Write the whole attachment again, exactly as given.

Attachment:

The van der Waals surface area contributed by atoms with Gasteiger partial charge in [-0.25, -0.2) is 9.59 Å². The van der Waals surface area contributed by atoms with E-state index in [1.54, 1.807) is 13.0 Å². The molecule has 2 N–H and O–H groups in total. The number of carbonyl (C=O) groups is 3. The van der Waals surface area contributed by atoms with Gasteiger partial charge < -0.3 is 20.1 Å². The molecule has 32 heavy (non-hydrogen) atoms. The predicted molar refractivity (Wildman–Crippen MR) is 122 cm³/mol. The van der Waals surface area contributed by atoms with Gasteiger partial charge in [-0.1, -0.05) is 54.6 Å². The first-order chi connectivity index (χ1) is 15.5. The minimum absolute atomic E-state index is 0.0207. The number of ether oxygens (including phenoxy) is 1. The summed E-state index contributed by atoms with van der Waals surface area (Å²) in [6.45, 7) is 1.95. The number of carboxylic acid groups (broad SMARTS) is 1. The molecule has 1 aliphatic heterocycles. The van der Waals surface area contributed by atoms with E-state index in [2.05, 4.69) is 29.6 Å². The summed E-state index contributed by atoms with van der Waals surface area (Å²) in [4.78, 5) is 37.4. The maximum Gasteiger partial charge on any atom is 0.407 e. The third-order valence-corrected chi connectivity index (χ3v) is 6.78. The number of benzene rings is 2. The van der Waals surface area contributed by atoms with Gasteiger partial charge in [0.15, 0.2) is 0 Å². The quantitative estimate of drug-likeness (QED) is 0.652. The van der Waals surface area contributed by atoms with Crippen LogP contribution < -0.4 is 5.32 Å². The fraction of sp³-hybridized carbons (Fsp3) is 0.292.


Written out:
The van der Waals surface area contributed by atoms with Gasteiger partial charge in [-0.25, -0.2) is 9.59 Å². The van der Waals surface area contributed by atoms with E-state index in [1.54, 1.807) is 13.0 Å². The molecule has 2 N–H and O–H groups in total. The number of carbonyl (C=O) groups is 3. The van der Waals surface area contributed by atoms with Gasteiger partial charge < -0.3 is 20.1 Å². The molecule has 32 heavy (non-hydrogen) atoms. The predicted molar refractivity (Wildman–Crippen MR) is 122 cm³/mol. The van der Waals surface area contributed by atoms with Gasteiger partial charge in [-0.1, -0.05) is 54.6 Å². The first-order chi connectivity index (χ1) is 15.5. The minimum absolute atomic E-state index is 0.0207. The number of ether oxygens (including phenoxy) is 1. The summed E-state index contributed by atoms with van der Waals surface area (Å²) in [6.45, 7) is 1.95. The number of carboxylic acid groups (broad SMARTS) is 1. The molecule has 1 aliphatic heterocycles. The van der Waals surface area contributed by atoms with E-state index in [2.05, 4.69) is 29.6 Å². The summed E-state index contributed by atoms with van der Waals surface area (Å²) in [4.78, 5) is 37.4. The maximum Gasteiger partial charge on any atom is 0.407 e. The third-order valence-corrected chi connectivity index (χ3v) is 6.78. The number of benzene rings is 2. The van der Waals surface area contributed by atoms with Gasteiger partial charge in [0.15, 0.2) is 0 Å². The quantitative estimate of drug-likeness (QED) is 0.652. The van der Waals surface area contributed by atoms with Crippen LogP contribution < -0.4 is 5.32 Å². The fraction of sp³-hybridized carbons (Fsp3) is 0.292.